The weather on Mount Kilimanjaro can vary from very hot to extremely cold within the same day although it does not experience wide temperature changes from season to season. Instead, the temperatures on Mount Kilimanjaro are determined more by the altitude and time of day.
At the base of the mountain, the average temperature is around 21 to 27 °C and at the summit, Uhuru Peak, the night time temperatures can range between 20 and -20 degrees Fahrenheit (-7 to -29 degrees Celsius). Like all great mountains, Kilimanjaro creates its own weather which can be extremely variable and difficult to predict. Hikers need to be prepared for warm, sunny conditions, and rain, wind, cold, and even snow.
Even though the best time to climb Kilimanjaro coincides with the “dry” seasons, rain, and snow are possible at any time of the year. As you get higher up, the temperatures can vary dramatically, one moment you can be trekking in baking sunshine, the next you’ll be layering up against a bitter wind.
Standing at 19,341 ft above sea level, Kilimanjaro is big enough to create it’s own weather systems. Being on the equator means the trade winds (sometimes called ‘monsoons’) that move across the ocean, drawing moisture upwards are interrupted by the mountain. This causes the wind to push up towards the summit, cooling as it goes, bringing rain and snow.
The long rainy season between March and May is a result of the trade winds from the south-east. These southerly winds from the Indian Ocean are laden with moisture, bringing rain to the lower slopes and snow on the top of Mount Kilimanjaro summit. During this season, the southern slopes get the most rainfall.
The ‘short rains’ in November are from a dryer wind coming from the northeast. As it hasn’t traveled across an ocean, the rains are shorter and less intense than during the long rains. Most of the rainfall during this season falls on the more northerly slopes.
Mount Kilimanjaro doesn’t experience wide temperature changes from season to season due to it’s proximity to the equator, Instead, the temperatures on Mount Kilimanjaro are determined more so by the altitude and what time of day it is. At the base of Mount Kilimanjaro where the the climb starts, the average temperature is around 70 to 80 degrees Fahrenheit (21 to 27 degrees Celsius). From the base when you ascent, the temperatures will decrease as you go through mountain’s 5 ecological zones.
At the Summit of Kilimanjaro, Uhuru Peak, which lies in the arctic zone the night temperatures can range between 20 and -20 degrees Fahrenheit (-7 to -29 degrees Celsius). Therefore, we recommend that you should always be prepared for wet and cold nights so please bring the necessary gear at all times.
Kilimanjaro comprises five primary ecological climate zones — the Cultivation (Farmland) Zone, Rainforest Zone, Heather and Moorland Zone, Alpine Desert Zone, and the Arctic Zone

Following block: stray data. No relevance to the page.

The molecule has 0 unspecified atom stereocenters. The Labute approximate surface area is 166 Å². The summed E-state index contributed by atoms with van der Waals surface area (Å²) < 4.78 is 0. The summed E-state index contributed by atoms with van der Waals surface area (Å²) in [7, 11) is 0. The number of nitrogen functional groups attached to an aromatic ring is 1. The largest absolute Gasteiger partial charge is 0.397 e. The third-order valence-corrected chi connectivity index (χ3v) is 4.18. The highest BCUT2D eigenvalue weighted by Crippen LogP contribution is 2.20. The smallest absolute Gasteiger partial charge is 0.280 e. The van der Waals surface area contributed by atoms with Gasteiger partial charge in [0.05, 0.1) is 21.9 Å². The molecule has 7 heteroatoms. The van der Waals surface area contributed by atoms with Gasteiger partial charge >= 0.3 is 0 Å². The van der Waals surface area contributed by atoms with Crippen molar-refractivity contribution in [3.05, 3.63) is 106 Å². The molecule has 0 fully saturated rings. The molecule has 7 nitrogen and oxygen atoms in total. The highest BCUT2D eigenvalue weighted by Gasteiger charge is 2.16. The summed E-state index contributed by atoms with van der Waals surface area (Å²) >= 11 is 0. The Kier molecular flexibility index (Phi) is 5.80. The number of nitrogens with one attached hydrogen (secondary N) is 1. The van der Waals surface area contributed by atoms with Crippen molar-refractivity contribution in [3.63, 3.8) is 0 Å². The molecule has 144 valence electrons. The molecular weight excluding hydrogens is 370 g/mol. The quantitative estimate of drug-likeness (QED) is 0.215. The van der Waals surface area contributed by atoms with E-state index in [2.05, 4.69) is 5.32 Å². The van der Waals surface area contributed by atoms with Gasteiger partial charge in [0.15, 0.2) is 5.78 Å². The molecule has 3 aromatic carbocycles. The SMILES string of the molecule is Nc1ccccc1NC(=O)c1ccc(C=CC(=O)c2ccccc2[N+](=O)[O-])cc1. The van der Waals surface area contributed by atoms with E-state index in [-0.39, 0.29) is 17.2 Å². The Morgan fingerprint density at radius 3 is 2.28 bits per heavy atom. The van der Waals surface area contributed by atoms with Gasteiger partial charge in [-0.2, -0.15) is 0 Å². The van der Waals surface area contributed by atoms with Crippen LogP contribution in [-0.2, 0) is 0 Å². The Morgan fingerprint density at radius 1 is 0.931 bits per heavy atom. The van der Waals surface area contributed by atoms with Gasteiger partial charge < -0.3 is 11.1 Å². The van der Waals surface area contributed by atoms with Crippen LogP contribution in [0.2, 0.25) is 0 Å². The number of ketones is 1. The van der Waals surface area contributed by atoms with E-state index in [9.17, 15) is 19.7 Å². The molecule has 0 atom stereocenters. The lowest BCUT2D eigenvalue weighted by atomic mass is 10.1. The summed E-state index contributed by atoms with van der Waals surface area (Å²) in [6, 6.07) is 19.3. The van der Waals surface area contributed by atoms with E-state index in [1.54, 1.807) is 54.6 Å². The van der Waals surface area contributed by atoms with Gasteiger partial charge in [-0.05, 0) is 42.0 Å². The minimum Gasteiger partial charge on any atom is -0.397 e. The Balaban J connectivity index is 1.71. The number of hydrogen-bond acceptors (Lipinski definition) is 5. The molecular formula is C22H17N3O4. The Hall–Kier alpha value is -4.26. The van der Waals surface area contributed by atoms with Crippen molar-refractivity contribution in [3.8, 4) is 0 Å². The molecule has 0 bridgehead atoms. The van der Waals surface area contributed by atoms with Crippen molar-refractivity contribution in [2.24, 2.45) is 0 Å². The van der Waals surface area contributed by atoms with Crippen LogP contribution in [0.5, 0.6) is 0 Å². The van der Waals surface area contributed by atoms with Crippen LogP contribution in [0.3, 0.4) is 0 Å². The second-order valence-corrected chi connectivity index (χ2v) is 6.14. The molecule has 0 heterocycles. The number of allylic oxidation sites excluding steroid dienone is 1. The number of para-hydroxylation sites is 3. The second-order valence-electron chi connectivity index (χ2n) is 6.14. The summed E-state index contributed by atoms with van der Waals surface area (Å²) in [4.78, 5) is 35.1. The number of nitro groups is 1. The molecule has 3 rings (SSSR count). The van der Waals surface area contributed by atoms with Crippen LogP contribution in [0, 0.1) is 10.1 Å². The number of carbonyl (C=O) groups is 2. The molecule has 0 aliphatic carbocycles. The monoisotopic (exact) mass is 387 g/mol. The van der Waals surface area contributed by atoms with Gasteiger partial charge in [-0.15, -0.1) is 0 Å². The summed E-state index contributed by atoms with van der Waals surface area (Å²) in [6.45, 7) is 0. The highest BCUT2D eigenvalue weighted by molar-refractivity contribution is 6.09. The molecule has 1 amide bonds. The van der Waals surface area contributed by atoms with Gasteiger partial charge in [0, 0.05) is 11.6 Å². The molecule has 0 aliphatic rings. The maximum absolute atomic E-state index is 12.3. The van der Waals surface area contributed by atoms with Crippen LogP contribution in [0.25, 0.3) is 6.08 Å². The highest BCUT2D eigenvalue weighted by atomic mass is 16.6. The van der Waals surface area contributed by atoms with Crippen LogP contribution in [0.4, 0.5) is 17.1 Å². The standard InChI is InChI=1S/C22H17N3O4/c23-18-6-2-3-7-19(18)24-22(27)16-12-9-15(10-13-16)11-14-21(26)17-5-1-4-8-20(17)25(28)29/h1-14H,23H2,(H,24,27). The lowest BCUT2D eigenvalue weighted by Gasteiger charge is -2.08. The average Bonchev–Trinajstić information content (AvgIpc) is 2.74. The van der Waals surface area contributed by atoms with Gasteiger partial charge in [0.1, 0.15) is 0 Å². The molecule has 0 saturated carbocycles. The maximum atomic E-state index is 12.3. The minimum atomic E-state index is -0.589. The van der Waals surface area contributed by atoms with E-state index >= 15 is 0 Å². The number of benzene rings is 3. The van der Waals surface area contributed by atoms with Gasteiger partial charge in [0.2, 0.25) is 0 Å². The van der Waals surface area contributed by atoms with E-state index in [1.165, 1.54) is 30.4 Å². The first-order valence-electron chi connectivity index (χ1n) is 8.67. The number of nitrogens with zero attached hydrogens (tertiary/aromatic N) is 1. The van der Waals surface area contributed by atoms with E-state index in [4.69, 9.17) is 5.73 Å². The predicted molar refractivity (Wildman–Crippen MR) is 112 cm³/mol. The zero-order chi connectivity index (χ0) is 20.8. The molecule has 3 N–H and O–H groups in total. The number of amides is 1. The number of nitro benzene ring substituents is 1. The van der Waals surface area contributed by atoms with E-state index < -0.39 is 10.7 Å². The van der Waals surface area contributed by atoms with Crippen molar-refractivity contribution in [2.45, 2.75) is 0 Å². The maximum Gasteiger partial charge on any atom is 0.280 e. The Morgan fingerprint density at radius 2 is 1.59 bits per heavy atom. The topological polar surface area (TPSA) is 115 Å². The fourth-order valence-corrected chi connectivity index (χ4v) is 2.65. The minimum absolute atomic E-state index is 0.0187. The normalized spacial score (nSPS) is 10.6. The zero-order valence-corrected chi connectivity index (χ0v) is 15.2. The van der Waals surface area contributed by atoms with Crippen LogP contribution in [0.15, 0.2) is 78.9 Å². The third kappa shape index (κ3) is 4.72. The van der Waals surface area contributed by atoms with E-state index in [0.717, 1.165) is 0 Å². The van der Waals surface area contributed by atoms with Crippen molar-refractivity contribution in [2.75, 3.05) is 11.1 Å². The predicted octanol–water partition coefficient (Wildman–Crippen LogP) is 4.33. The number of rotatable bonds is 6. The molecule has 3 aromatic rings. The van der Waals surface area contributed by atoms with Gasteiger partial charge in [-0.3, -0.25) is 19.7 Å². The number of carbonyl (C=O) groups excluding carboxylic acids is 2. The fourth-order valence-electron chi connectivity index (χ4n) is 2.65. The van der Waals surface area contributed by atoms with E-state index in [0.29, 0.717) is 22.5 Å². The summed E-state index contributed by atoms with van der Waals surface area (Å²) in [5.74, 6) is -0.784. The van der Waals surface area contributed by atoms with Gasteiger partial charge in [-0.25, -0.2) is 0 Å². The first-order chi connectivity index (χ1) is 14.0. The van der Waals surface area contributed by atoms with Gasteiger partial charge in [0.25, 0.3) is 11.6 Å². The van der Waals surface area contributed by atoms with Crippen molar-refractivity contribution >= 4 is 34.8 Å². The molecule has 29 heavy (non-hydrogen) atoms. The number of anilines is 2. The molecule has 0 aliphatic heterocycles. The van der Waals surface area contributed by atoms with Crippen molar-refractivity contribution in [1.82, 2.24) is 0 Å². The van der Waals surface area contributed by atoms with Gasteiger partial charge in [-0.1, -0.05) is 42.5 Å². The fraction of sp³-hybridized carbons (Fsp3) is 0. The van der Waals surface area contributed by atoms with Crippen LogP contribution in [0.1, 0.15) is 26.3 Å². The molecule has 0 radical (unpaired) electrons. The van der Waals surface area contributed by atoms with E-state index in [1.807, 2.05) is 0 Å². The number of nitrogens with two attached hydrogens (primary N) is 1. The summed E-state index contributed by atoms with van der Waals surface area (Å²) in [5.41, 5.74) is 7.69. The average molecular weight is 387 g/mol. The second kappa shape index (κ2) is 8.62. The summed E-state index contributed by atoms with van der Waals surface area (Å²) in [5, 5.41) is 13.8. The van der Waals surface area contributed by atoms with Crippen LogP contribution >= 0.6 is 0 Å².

Zone 1 on Kilimanjaro is the Cultivation Zone. The altitude ranges from 792 m to 1,800 m. You can find plenty of human activities in this zone and see grazing livestock and small farm operations.
You can also find several rivers formed by the glacier run-off on the top of the mountain. Most of the porters and guides are from this part of Kilimanjaro.
The rainforest zone is the montane found encircling the whole mountain, also known as the rain forest. This forest is dense and wet and is home to many birds and other animal species.
Ever since the increase of human activity in the area, the big game has been rare, but plenty of monkeys and birds are around.
As you enter the Heather and Moorland zone, you’ll be greeted by the majestic views of giant heathers and tussock grasses, as well as the scrubby shrubs. When you ascend, the average temperatures drop.
You’ll also see giant lobelias and senecios, which have developed unique characteristics, allowing them to adapt to the drastic temperature changes of the place.
The Alpine Desert Zone is barren and bleak. Thus, only the toughest plants exist in this area. You’ll often see tussocky grass and small hardy plants with only little flowers in this landscape.
Furthermore, rugged rock formations and scenic views mainly dominate this area.
The Arctic zone is dry and freezing-cold during nighttime, opposed to the intense sunshine during the day. Due to the shortness of available oxygen at sea level, this part of Kilimanjaro is dominated by massive glaciers and towering boulders.
In this area of Mount Kilimanjaro, there are no animals or plants present except for lichens since the climate here is extremely cold. At nighttime, temperatures are typically below the freezing point.
During the day, as you set off to climb Kilimanjaro’s peak, there could be ice and snow underfoot. Also, expect the temperature to be bitterly cold even in the middle of the day.
Thus, it’s wise to bring sunscreen to protect your exposed body parts as the dry air can dehydrate you quickly. You’ll also need warm layers of clothing to keep your core temperature up.
A trek in this mountain is a life-time awe experience, a world class achievement that we are at Smile with Us will be happy to be part of while you take on. Focus is to get you to enjoy every moment of the trek as you find your way to the top. A team of well-motivated professional guides and porters will take on the lead as you take the challenge.